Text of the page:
As one of his final acts in office, President Obama commuted the thirty-five-year prison sentence of Chelsea Manning, who will now be released in May of this year. At The Baffler website, Chase Mader reflects on the hypocrisy and hubris exposed not only by Manning's leaks, but by the way she has been treated at the hands of government authorities. Her real transgression, suggests Mader, was not violating laws around military secrecy but rather undermining the state of blissful ignorance that American's would prefer to have about their foreign wars. Read an excerpt from the piece below, or the full text here.
It was violating this self-willed (and thoroughly bogus) innocence that was Private Chelsea Manning’s unforgivable crime. The young soldier had been deployed to Iraq, and the horrid things she saw in Iraq should of course have stayed in Iraq. True, none of the hundreds of thousands of documents she released to WikiLeaks in 2010 was Top Secret—a security clearance held by 1.4 million people by the way—and in her long court martial no concrete evidence could be produced to show actual harm to any soldier or civilian, with the possible exception of one Ethiopian journalist, mentioned in the diplomatic cables, who swiftly found political asylum in the United States. Yet many of the pols and pundits who backed the Iraq War, the Afghan escalation, Obama’s drone strikes, and then the Libya War suddenly became gushers of humanitarian sympathy for the purely hypothetical victims they imagined had been harmed by this young private. Manning was the reckless one, not themselves. How dare she?...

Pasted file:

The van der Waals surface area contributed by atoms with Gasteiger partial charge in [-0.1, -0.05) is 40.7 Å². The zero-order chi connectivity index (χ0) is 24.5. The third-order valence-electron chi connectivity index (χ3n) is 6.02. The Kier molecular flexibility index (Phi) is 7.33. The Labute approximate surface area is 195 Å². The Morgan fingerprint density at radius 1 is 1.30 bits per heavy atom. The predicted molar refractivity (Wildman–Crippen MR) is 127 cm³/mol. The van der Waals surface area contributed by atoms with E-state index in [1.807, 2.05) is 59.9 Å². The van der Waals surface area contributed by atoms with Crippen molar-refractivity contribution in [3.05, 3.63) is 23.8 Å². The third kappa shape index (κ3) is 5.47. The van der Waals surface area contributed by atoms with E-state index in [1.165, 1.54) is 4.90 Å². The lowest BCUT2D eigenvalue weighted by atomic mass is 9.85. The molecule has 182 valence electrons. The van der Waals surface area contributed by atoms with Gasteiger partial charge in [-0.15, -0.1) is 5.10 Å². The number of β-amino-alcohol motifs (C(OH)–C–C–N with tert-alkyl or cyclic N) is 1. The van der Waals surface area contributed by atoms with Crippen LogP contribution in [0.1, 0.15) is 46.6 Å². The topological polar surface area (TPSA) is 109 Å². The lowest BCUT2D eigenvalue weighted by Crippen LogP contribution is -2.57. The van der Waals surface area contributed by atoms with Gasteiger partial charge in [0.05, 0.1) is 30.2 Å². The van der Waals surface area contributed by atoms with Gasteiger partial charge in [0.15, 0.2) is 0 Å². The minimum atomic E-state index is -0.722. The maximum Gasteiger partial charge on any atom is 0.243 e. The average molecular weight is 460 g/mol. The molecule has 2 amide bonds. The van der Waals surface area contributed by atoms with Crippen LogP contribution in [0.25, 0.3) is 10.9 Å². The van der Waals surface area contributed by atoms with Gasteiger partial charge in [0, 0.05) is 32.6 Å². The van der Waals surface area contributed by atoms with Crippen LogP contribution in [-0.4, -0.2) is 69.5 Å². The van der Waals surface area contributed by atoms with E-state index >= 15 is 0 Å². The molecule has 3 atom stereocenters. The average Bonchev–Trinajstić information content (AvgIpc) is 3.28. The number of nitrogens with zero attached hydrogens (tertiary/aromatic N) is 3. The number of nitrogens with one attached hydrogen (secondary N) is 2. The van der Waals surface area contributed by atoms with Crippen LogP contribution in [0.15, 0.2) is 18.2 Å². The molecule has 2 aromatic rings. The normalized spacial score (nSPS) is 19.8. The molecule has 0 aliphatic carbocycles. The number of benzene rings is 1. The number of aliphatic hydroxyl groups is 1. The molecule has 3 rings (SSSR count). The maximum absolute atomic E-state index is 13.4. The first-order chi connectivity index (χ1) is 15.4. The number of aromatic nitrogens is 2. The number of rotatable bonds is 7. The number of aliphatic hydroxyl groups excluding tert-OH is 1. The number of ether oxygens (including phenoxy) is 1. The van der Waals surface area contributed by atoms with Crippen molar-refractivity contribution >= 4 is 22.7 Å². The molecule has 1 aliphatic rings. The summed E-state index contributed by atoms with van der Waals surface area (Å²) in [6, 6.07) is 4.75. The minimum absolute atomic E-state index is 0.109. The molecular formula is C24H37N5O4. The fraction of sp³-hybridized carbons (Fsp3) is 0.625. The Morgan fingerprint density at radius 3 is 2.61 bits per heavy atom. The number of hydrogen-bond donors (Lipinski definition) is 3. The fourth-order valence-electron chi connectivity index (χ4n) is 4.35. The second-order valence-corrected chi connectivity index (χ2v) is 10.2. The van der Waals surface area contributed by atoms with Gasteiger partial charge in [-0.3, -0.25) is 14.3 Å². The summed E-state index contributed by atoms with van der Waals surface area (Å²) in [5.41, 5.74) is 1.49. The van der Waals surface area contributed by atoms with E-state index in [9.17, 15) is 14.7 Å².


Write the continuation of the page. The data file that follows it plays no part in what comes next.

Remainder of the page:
But if new knowledge can’t change politics, it does have the terrible power to pollute our national innocence, or rather, ignorance. Intellectuals badly need to understand ignorance. It’s not just a vacant lot prime for development but very often something jealously fenced off with barbed wire, not even empty space but something solid, opaque and very dense. We have deep and conflicting cultural attitudes about knowledge and ignorance. At the beginning of one widely read book, the entire plot is set in motion by a nice young couple getting evicted from their garden apartment because they dare to partake of forbidden knowledge, though toward the end there’s a nice punch line that “the truth will set you free.” La ignorancia es atrevida in the words of nineteenth-century Argentine writer Domingo Faustino Sarmiento: Ignorance is shameless and its in-your-face brass impregnable. As public intellectual Chris Rock has pointed out with undue specificity about his own ethnic group, there’s nothing that a man likes better than not knowing something.
Image via Daily Dot.